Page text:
It’s the equivalent of the NBA playing out the lacklustre end of the season but with a half-inflated ball.
The swell today was appropriately symbolic of my recent mood.
Fading, uncertain, fractured.
There were moments that teased clear air, but at other times there was just exasperation.
You might think, given the fact I have six weeks off every year at this time, that I would adore the summer.
You would be wrong.
Inevitably, at this time of year, I find myself mired in mild depression.
Too much choice, I think. Too many opportunities and no clear path to follow.
A winter spent dreaming of light and plans, a spring of burgeoning hope, and then a summer of stasis.
The nights are fair drawing in.
So too is the noose that chokes out all but the top five.
It’s becoming clearer by the day, but there are some niggles.
Toledo is assured. Robinson too, I think.
Colapinto, despite his early exit today, is more than likely.
I’d be shocked if Italo doesn’t manufacture a place.
Kanoa’s loss today somehow makes his chances swing wildly from certain to precarious.
Who won’t be there is just as important. Almost definitely no John or Gabby, more’s the tragedy.
The problem with this growing certainty is the shadow it casts over J-Bay and Teahupo’o. Both exciting waves, of course. Two of the best, actually.
But what of consequence? What’s left to play for?
There’s a certain malaise that can affect games played in the NBA’s regular season, particularly in the latter part of the schedule. Because of the playoff structure and the excitement of these games, players can lose a sense of purpose or motivation for the regular games.
At some point they know for sure if they’re heading to the playoffs or Cancun, and all remaining games are just treading water. Everyone can sense it, fans especially.
There’s a danger of that happening in the latter part of the WSL season under the current structure. Perhaps it already is.
If the waves show up I’m sure we’ll be entertained by good surfing even if not good competition, but if there’s a bad run like we’ve had recently it’s the equivalent of the NBA playing out the lacklustre end of the season but with a half-inflated ball.
Even a half-pumped-up Gabriel Medina would have escaped elimination at the hands of Callum Robson today.
With all due respect to Robson, who put together two solid scores and continues to show the sort of workmanlike approach with flashes of something other that must have Australian fans titillated, Medina should have left him bloodied and spent.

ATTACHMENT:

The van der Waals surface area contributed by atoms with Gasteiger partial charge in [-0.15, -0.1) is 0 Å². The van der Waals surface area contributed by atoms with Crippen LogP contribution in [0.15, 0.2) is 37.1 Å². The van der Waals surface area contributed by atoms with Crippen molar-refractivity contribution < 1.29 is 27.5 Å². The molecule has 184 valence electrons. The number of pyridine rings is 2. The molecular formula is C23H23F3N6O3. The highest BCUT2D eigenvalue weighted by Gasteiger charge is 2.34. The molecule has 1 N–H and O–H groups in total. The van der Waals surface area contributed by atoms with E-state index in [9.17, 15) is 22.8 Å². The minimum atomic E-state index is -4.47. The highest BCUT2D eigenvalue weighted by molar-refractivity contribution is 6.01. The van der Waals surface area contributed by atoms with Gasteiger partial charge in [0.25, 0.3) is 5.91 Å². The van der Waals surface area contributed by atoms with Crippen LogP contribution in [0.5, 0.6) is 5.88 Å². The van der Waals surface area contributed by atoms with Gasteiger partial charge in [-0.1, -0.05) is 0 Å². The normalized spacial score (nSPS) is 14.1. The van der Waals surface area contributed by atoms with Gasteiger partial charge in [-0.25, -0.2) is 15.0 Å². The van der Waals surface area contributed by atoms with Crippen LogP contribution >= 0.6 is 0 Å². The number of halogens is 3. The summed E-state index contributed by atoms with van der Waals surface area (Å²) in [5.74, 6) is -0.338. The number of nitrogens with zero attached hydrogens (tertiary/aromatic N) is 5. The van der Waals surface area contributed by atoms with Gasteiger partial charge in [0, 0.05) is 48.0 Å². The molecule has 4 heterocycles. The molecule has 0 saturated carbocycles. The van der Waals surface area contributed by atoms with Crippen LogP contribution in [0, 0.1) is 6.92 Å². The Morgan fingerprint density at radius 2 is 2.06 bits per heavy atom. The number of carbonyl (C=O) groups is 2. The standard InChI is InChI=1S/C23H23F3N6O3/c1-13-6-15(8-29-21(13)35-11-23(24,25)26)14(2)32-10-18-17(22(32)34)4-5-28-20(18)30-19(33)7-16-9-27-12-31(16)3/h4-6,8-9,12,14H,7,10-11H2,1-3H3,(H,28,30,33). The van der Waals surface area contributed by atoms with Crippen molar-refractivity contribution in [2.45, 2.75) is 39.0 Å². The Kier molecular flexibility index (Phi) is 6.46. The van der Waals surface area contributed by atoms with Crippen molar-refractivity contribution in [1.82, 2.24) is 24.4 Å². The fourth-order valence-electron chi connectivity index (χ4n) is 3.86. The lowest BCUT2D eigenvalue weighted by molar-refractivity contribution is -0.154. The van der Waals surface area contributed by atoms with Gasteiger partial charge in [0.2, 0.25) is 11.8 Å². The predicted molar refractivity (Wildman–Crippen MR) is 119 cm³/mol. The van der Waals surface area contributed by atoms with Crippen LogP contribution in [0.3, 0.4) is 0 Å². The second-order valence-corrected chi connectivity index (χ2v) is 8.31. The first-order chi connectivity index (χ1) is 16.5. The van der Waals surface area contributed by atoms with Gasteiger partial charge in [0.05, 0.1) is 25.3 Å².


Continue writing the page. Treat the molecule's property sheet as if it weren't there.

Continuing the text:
Medina’s first wave was a 7.5. I’d like to see some DEEP STATS on the number of times Medina has lost a heat after taking the lead with a keeper score on his first wave. If the number was zero I wouldn’t be shocked.
As it was, in the ten waves that followed he couldn’t muster anything above a 2.87 and couldn’t land airs he never even looked like making when he launched. It was perplexing to say the least.
Seeing him on the injury treatment table post-heat at least made it feel less like the world had spun off its axis.
If we’re honest, we’ve all been too bold about what Gabriel Medina might do in the latter part of the season. He’s just a man, after all. A man who missed the first five events entirely. A man who has endured various traumas in his personal relationships and openly admitted suffering from mental health issues.
Who knows what’s going on behind the scenes in his home country. Who knows what lingering ghosts are suddenly more present in Brazil?
Faring much better in the earlier heats today were wildcards Miguel Tudela and Mateus Herdy, who dispatched top seeds Colapinto and Igarashi, respectively.
Neither Griffin nor Kanoa surfed poorly, which makes these upsets seem more valid. Herdy, in particular, has an aerial repertoire that could snuff anyone’s flame in short order, including that of Jackie Robinson, whom he’ll face in the next round.
Also heading to the next round is Caio Ibelli, who managed to find not only a rare barrel but one so long and impossible that the judges had no choice but to give him a ten on a day when no other score came close. Full marks were awarded for the drama of emerging when he’d looked lost, and you might struggle to find someone who’d deny him the score, even me.
I was denied a hefty payday today, first by Joao Chianca, and then by the judges who robbed Caroline Marks of a rightful quarter final victory over Carissa Moore.
Is Chianca the unluckiest surfer we’ve seen?
He lost to Ethan Ewing by just 0.1 points in a see-saw heat. It was groundhog day for Chianca. Just as earlier in the season, he was part of an entertaining heat, surfed to solid scores, impressed everyone, and still lost.
Ewing’s passage to the round of 16 looks even better with Griffin and Kanoa out.
Half of the surfers remaining are Brazilian, marginally increasing their dominance from the start of the event.
There looks to be a layday tomorrow but solid swell after that, even if slightly suspect wind.
Waves cure all malaise. That we know for sure.
Honest question: would you have preferred Slater’s pool in place of any of the past three events?
I know my answer. I’d be interested to hear yours.